If you are seeking change but do not know how to get it and you ask a fitness professional how to get that change then why not take their advice?
I am going to premise this blog with a short story that sparked the inspiration to write this post:
I work at a gym and I set people up on machines and show them how they are used. In this time some people ask me fitness questions. I had a very nice girl tell me that she felt she had no upper body strength and could not lift a bar (the 45 in the free weight room). She opened up about her weakness in the upper body and wanted some advice. I gave her some tips that would help build her strength up and explained to her differences between machine lifting and free weights. I told her some of the best ways to push herself when lifting. I mentioned that failing on your last rep or two in your rep range is not a bad thing at all (which she thought was). It is a VERY beneficial thing for gaining strength.
She recently came to me and said that my advice was amazing and helped her immensely. She says she can now lift the bar in the weight room and expressed her gratitude towards me for sharing that with her. She also told me that she has been looking for someone or ways to figure out how to start getting into lifting and I was happy to give her the advice to get her started.
Imagine if she decided not to act on the advice I gave her, she still would be struggling to find a way to increase her strength. But because she listened she saw results within 1 week of consistently working on those changes.
SOO if you are still reading here goes the basis of the blog post:
I have never understood why people discredit things so easily. I understand that there is an overbearing amount of information but if you have asked someone for some advice then what do you have to lose by giving it a shot? Of course I am not saying trust everyone right off the bat I am just saying if you have seen them working out, know they are a credible source and admire their work, aesthetics, and health then why not take their advice?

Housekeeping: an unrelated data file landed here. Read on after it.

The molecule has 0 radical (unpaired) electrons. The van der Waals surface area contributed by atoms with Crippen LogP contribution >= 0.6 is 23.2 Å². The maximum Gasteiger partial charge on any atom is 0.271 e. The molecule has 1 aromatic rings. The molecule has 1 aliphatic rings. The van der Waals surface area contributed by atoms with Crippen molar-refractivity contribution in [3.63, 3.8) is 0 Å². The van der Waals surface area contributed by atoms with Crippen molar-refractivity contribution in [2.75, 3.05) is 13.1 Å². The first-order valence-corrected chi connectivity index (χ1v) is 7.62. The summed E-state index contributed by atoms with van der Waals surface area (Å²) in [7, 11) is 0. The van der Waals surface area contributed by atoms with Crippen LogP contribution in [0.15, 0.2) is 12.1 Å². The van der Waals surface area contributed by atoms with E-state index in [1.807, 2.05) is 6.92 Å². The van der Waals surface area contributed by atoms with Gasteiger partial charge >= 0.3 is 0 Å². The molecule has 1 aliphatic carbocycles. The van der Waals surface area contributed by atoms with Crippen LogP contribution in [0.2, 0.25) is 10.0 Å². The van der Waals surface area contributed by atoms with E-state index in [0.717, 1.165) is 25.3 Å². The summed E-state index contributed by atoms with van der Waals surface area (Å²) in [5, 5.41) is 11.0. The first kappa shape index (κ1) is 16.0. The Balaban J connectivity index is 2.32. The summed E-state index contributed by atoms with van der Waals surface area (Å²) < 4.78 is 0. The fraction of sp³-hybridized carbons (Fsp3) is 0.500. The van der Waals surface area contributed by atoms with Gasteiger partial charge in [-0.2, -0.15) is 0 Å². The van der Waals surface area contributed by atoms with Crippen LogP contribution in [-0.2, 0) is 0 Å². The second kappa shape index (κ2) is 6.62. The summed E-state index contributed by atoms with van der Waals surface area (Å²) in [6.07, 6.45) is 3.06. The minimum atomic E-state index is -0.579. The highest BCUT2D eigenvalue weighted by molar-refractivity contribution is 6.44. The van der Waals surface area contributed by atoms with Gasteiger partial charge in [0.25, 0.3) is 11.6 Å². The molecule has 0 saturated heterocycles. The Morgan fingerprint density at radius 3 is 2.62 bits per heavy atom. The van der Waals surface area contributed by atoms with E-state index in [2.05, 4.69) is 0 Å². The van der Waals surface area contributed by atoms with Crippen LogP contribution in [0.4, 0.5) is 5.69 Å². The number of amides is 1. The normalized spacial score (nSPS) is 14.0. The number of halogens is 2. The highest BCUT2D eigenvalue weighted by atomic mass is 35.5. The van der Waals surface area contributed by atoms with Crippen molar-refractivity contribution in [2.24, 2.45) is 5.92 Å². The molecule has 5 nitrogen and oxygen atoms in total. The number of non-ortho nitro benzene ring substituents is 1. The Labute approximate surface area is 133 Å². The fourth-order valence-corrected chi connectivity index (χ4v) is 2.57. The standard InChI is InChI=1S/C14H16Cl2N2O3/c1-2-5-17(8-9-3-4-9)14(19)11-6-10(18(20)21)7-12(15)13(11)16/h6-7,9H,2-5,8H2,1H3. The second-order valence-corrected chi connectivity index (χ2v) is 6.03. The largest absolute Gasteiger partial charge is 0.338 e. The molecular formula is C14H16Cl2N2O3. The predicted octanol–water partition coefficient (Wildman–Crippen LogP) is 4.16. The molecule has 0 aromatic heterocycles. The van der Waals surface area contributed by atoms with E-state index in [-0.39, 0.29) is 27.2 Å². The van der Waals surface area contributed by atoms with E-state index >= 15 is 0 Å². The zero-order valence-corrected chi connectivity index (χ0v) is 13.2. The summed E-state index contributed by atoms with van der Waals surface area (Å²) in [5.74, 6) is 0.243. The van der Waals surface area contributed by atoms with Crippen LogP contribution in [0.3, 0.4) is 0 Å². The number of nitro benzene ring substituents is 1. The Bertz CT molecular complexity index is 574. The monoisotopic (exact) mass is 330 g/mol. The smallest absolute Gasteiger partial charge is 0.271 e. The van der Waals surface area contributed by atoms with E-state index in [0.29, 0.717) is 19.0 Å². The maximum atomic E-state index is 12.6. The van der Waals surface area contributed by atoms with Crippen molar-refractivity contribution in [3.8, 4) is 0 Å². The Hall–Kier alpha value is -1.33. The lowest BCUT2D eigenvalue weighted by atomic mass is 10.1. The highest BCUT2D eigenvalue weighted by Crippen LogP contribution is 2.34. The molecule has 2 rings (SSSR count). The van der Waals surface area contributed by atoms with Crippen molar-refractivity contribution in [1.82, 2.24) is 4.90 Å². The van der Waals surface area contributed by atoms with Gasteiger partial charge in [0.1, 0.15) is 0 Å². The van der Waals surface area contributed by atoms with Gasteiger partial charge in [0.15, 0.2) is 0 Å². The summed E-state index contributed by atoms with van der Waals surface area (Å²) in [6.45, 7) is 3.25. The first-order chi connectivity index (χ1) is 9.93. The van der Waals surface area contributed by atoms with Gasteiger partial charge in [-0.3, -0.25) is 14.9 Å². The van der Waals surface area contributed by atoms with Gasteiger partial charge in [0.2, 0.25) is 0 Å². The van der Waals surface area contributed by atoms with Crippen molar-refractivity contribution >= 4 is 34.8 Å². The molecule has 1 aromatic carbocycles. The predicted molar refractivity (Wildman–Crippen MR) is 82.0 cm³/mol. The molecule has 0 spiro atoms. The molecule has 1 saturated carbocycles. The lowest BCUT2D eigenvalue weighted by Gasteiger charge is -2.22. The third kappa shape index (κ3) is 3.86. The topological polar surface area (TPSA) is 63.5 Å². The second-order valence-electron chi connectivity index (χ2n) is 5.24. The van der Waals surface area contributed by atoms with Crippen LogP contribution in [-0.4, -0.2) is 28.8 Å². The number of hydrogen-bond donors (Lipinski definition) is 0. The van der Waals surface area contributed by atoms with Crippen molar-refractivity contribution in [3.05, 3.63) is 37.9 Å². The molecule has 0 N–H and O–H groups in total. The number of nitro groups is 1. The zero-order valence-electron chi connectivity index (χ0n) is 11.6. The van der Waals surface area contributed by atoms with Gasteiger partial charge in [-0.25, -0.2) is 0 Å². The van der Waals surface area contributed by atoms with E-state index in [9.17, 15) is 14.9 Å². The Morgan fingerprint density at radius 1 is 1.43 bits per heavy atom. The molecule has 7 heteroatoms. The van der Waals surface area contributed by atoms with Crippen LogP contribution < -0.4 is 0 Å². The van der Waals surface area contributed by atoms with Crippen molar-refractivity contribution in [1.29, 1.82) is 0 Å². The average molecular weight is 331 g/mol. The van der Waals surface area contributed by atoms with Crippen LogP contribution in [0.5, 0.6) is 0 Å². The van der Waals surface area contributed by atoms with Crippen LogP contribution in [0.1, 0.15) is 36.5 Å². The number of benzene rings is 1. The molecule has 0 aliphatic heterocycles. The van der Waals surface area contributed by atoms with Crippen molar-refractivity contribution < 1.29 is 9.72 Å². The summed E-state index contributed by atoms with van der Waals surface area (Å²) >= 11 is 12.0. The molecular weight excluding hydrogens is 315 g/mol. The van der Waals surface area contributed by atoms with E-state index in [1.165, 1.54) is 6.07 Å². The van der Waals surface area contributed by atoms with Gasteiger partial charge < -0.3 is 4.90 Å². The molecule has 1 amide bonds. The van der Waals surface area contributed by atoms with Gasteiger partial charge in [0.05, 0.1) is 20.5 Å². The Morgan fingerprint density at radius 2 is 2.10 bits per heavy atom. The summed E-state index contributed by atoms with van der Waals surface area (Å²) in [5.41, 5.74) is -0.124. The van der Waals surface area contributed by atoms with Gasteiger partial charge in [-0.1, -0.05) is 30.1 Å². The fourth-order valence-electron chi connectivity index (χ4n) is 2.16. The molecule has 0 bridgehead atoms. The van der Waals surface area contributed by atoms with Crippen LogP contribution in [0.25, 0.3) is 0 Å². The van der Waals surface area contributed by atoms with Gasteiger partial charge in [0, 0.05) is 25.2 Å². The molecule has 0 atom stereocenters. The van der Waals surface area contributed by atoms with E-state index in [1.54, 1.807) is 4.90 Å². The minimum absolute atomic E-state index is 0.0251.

Let's say you are trying to build muscle and meet someone who clearly has a desirable amount of muscle on their body. So you think oh let's see what they do. First of all if you ask someone for fitness advice that is personal you should place this at great importance because this is something that person does and trusts, so they are most likely not going to try to cheat you or harm you unless what they do is completely wrong as is. Just make sure they have a good reputation and do know what they are doing, not all gym rats are good ones and not all personal trainers actually work out (but we will save that topic for another time).
What I am trying to say is if you are asking someone for help then that means you do not have the answer so you can either try out their advice and have greater potential for results or you can deny what they say and be stuck in the same spot as before.
|Celeste Rains-Turk; Celestial_Fit International and Building More than Just a Body||